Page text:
What are you trying new in your garden this year? Have you planted anything yet? Have you ordered your seeds? Drop me a line and let me know . . . Outside the Box.

Sarah’s Chickens

Here Chicky, Chicky, Chicky

Here Chicky, Chicky, Chicky

Dear Reader:

This week while I’m laid up with a broken foot (don’t ask), I thought I would write about chickens. Yes, chickens. Following is my own, personal chicken-appreciation timeline. Enjoy.

1970’s: When I was growing up on the last dirt road in Carmel, “Grammy” Murray had a chicken pen up at the big white farmhouse on the hill. I don’t remember much about these chickens except a vague alarm that they might escape the pen. Someone may have used the words “rooster” and “mean” in the same sentence. I was young. It’s all pretty vague and misty. What I do remember is the not unpleasant, dusty, barnyard smell near the chicken pen and the homey clucking of the hens. At some point, the chickens disappeared, and I never thought about them again until much later.

1997: My husband and I moved to the quaint, western-Maine town of Norway where we purchased a hundred-year-old house not far from the center of town. Norway is one of those old-time, traditional New England towns that evokes Norman-Rockwellian nostalgia of the very best sort. There is a busy Main Street with a variety of shops along the sidewalks, a clock tower, quiet residential streets laid out in a sensible grid, the public library, and a bunch of white-steepled churches. It’s a walkable town, though the grocery chain moved over to the more spawlish Rt. 26 in the neighboring town of Oxford. Not to worry, though. I heard that the local food co-op, The Fare Share Market has expanded now to a larger venue right on Main.

I liked Norway. Every nice day, I would load my child into her stroller, and we’d walk a big loop along a couple residential streets before hitting Main and circling back home again. Imagine my surprise when I discovered chicken coops and yards on a couple of in-town lots! I’d always thought chickens were for farms, and farms were out in the country down old dirt roads, but here were these cute little cluckers contentedly scratching around in someone’s back yard. Cool, I thought. But even then, it never occured to me that I might raise chickens on MY large backyard lot. I was more interested in planting some evergreens to hide the housing complex behind us and revamping the flower beds around the house.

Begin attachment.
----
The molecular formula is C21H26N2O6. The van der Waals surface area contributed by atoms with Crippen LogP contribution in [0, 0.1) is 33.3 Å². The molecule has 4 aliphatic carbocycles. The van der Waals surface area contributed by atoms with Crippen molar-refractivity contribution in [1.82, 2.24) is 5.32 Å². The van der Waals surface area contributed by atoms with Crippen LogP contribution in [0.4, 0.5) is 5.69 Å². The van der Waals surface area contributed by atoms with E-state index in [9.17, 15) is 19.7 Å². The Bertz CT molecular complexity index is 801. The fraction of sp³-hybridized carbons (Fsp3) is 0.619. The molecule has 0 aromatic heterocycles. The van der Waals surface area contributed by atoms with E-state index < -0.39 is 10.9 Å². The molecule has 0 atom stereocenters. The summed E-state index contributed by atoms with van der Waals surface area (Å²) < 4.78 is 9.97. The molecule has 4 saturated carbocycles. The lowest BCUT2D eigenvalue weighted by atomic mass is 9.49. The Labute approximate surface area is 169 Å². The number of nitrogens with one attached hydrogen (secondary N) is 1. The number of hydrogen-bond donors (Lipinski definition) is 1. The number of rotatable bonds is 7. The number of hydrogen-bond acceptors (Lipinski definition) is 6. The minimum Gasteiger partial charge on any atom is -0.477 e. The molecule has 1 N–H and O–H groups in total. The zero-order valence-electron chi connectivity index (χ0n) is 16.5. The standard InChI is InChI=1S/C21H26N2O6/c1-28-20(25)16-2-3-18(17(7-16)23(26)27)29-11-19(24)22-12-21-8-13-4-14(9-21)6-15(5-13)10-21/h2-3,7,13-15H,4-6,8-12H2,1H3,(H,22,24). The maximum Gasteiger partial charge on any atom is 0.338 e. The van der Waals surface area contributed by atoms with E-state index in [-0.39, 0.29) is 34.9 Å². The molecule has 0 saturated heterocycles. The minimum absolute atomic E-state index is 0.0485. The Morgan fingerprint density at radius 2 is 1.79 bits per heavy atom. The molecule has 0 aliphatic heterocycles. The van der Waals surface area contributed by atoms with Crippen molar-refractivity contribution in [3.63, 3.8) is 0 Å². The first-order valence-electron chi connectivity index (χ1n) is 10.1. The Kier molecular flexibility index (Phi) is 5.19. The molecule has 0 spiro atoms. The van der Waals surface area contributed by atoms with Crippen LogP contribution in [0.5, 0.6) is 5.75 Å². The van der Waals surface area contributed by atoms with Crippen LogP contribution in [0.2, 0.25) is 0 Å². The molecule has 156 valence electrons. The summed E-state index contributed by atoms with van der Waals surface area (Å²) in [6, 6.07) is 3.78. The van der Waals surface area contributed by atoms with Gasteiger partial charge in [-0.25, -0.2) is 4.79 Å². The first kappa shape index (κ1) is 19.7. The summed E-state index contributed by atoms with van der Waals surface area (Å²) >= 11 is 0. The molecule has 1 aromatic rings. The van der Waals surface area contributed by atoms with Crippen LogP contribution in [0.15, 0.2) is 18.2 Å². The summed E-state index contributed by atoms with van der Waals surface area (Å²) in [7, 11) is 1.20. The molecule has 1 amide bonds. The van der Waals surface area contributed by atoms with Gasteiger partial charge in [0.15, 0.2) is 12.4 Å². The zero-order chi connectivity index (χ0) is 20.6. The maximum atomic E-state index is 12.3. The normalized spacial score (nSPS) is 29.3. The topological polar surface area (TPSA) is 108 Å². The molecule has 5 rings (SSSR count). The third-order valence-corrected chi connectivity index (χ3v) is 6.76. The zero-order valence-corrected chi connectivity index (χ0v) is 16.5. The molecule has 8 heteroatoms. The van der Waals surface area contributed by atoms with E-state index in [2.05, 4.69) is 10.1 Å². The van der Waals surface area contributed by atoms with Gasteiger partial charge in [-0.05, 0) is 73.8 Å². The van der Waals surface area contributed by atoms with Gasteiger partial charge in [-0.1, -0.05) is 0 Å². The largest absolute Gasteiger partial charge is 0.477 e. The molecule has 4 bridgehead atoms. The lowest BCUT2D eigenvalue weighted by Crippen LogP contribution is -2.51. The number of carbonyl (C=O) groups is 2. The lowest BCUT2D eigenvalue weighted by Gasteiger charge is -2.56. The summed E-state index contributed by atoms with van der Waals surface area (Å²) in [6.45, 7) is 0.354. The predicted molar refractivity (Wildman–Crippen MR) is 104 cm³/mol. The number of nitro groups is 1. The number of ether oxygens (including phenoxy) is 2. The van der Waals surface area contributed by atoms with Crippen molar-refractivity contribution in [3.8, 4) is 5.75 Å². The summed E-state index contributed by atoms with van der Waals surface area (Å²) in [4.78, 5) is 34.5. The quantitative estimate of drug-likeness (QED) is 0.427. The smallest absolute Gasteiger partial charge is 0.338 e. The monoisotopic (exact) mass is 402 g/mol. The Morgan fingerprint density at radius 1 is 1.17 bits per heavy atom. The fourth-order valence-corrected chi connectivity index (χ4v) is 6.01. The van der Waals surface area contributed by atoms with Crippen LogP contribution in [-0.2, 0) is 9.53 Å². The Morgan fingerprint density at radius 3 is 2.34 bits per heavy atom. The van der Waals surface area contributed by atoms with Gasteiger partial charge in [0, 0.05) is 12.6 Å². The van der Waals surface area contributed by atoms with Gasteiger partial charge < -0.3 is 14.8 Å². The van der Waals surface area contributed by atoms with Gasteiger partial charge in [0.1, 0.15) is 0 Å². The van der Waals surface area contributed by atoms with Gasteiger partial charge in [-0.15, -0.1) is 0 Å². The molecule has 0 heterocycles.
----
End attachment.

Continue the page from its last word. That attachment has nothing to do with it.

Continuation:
2001: My husband was studying engineering at the University of Maine, and I had taken a job as a secretary in the Continuing Education Department. One day while looking at the Bangor Daily News, I saw a big, full-color photo of a chicken along with an accompanying article. For some reason, I was so drawn to that picture that I cut it out and stuck it up next to my computer monitor . . . much to the horror of one of my work colleagues whose unhappy memories of egg-gathering chores as a child gave her an abhorrence of anything to do with raising poultry. She asked why I liked the picture, and I could only shrug and say “who knows?” Maybe I was missing my home in Norway. Maybe it brought back memories of those carefree days of childhood on my old dirt road. Maybe I just liked the looks of that chicken.

2002: My husband graduated, got a job. We moved to southern Maine. I forgot about chickens. We bought a home in a subdivision, and I contented myself with the creation of a few cottage-style perennial beds, Girl Scout leadership, library work, and writing romance novels.

2008: I read Barbara Kingsolver’s ANIMAL, VEGETABLE, MIRACLE. The world shifted. I learned about slow food, local food. I began to think about farmer’s markets and growing vegetables in my front yard. One book led to another, and I read about the superiority of raw milk over homegenized. I found a local dairy farmer from whom I could buy milk. His son raised chickens, the farmer said. Did I want to buy eggs?

Eggs from Sarah's chickens--note the little ecru one?

Eggs from Sarah's chickens--note the little ecru one?

These eggs were so different from their tasteless-by-comparison counterparts in the grocery store that I resolved then and there to always buy local eggs whenever possible. As summer went on, the eggs grew to giant proportions. Then a bluish or khaki-colored egg woud show up in the carton, the product of some unusual breed of fowl. I was hooked.

2009: Now I get my eggs from my friend, Sarah, who lives right here in town. The yolks are dark yellow and large. The flavor is amazing. For awhile, I boiled an egg every day for an egg-salad sandwich, but I’ve had to cut back due to my expanding waistline. I suspect the eggs weren’t the problem so much as the mayonnaise I was mixing into them. I love the eggs. I don’t mind paying for them. However, I’m not totally content . . .

Because I want to raise my own chickens.

I know this poultry obsession is ridiculous. For one thing, I’m not allowed to have chickens in my homeowner’s association/subdivision. Bent on creating a rustic, private, lakeside community of vacation and weekend homes, the association’s original developers nixed the mixing of humans and livestock within the confines of the development. Can’t really blame them. They were designing this place in the late sixties, when the space age was revving up, technology was going to solve all our problems, and zoning conventions leaned toward the separation of industrial areas from retail areas from residential areas from agricultureal areas. We had cars. Who needed to live within walking distance of work, stores, or farmland? Besides, nobody was going to live here full-time. It was now supposed to be vacation-land , not farmland. It was what people wanted . . . in the 1960’s and 1970’s.